If you are not grateful, you are at war with God.

— Duane Garner, “Greetings and Gratitude”

Written by Scott Moonen

April 23, 2018 at 8:07 pm

In step with the truth of the gospel

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The unity of the church is important to how we worship. Because we are one body-loaf (1 Corinthians 10:17) we are to partake of the Lord’s supper together and to show deference to one another (1 Corinthians 11:17ff). Otherwise we eat and drink judgment on ourselves. To refuse to eat with one another is to fail to walk in step with the truth of the gospel:

But when Cephas came to Antioch, I opposed him to his face, because he stood condemned. For before certain men came from James, he was eating with the Gentiles; but when they came he drew back and separated himself, fearing the circumcision party. And the rest of the Jews acted hypocritically along with him, so that even Barnabas was led astray by their hypocrisy. But when I saw that their conduct was not in step with the truth of the gospel, I said to Cephas before them all, “If you, though a Jew, live like a Gentile and not like a Jew, how can you force the Gentiles to live like Jews?” (Galatians 2:11-14 ESV)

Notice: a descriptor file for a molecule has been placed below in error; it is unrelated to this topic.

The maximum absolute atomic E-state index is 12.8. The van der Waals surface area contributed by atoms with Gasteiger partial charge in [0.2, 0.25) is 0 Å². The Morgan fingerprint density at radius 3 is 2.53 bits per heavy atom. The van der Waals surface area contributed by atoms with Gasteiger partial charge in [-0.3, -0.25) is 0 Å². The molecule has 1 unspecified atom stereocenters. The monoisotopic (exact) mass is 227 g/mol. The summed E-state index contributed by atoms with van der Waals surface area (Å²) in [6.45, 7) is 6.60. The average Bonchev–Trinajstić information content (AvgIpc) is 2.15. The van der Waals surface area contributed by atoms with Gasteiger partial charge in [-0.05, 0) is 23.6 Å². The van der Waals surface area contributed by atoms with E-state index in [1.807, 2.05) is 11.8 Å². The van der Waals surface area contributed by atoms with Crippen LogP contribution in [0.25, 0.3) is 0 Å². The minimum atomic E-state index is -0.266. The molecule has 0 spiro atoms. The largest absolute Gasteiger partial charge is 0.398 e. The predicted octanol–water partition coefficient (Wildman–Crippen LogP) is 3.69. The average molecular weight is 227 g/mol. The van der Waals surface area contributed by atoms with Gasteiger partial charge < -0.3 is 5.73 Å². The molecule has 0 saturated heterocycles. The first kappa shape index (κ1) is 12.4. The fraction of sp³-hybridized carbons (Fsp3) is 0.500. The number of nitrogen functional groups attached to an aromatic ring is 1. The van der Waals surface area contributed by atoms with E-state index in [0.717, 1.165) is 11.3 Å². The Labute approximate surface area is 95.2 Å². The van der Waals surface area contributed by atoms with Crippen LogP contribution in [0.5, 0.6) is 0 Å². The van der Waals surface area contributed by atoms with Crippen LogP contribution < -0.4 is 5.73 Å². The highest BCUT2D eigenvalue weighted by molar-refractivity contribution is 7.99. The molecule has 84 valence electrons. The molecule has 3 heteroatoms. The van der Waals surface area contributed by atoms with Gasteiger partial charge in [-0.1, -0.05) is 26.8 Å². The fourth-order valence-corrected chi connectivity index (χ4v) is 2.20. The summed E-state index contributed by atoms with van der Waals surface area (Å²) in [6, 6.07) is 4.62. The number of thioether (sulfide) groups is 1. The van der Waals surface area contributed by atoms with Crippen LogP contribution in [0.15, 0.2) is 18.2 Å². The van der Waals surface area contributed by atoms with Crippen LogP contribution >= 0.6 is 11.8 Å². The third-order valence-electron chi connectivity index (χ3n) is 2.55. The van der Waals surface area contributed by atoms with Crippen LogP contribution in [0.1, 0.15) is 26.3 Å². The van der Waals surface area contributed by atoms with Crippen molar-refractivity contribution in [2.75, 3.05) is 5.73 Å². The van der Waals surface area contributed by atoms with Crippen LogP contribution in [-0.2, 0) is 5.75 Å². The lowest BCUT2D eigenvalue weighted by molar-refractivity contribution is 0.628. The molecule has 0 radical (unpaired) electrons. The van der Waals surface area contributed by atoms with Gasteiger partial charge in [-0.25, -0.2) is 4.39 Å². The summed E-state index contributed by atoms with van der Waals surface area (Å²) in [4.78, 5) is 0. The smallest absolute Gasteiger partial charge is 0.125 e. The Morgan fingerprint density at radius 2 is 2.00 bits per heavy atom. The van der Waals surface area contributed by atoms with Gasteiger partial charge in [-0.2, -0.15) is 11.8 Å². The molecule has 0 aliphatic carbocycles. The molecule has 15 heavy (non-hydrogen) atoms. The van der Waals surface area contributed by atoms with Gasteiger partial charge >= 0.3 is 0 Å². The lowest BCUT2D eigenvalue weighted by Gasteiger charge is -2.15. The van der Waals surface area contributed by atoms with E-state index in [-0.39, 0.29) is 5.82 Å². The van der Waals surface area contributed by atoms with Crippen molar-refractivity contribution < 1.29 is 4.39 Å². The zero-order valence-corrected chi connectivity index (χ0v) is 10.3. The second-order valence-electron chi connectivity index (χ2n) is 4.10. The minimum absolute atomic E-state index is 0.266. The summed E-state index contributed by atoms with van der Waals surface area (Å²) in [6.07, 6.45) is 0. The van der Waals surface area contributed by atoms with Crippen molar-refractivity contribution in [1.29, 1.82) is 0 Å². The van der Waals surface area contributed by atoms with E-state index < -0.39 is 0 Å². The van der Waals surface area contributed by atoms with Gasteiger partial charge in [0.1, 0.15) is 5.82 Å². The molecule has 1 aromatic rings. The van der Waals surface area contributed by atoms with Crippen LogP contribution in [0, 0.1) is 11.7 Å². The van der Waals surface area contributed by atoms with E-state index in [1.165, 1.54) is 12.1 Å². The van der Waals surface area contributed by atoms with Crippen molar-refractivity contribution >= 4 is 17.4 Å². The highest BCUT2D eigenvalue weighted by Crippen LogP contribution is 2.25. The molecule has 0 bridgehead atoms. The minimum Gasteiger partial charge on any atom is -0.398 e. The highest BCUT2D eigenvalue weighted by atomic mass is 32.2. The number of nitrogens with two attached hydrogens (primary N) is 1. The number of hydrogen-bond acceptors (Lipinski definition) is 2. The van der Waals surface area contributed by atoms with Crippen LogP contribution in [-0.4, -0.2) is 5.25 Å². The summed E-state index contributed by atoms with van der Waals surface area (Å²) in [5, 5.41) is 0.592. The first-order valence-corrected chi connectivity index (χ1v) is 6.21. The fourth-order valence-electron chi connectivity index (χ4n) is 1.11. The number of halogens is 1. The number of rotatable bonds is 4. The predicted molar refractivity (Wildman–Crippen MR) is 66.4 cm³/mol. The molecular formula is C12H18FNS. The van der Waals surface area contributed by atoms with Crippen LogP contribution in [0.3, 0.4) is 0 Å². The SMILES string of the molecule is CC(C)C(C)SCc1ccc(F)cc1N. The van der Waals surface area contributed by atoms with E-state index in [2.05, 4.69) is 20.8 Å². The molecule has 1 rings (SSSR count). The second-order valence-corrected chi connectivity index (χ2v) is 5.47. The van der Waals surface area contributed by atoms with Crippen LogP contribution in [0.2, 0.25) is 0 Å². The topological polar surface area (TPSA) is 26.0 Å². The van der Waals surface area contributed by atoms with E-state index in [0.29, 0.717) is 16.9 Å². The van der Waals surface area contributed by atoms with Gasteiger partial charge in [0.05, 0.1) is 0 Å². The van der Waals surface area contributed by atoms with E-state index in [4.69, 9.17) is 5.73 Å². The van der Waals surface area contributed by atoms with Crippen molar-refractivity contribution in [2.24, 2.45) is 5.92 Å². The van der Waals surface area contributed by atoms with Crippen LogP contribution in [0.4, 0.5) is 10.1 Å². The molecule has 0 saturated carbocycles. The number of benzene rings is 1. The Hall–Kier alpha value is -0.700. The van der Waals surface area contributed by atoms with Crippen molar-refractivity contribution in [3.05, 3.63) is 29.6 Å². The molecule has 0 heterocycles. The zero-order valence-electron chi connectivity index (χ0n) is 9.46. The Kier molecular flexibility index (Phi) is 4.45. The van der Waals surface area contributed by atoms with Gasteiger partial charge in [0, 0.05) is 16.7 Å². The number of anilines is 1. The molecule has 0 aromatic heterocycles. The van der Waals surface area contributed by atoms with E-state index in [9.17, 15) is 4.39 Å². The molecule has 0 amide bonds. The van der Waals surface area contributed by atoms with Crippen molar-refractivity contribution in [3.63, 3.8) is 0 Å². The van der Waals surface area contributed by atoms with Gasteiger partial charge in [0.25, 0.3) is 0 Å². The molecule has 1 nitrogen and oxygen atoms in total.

But the unity of the church extends across the world; the sun does not set on the kingdom of Jesus. There is one body:

There is one body and one Spirit—just as you were called to the one hope that belongs to your call—one Lord, one faith, one baptism, one God and Father of all, who is over all and through all and in all. (Ephesians 4:4-6 ESV)

And we all gather to worship at one mountain, at the heavenly Jerusalem:

For you have not come to what may be touched, a blazing fire and darkness and gloom and a tempest and the sound of a trumpet and a voice whose words made the hearers beg that no further messages be spoken to them. For they could not endure the order that was given, “If even a beast touches the mountain, it shall be stoned.” Indeed, so terrifying was the sight that Moses said, “I tremble with fear.” But you have come to Mount Zion and to the city of the living God, the heavenly Jerusalem, and to innumerable angels in festal gathering, and to the assembly of the firstborn who are enrolled in heaven, and to God, the judge of all, and to the spirits of the righteous made perfect, and to Jesus, the mediator of a new covenant, and to the sprinkled blood that speaks a better word than the blood of Abel. (Hebrews 12:18-24 ESV)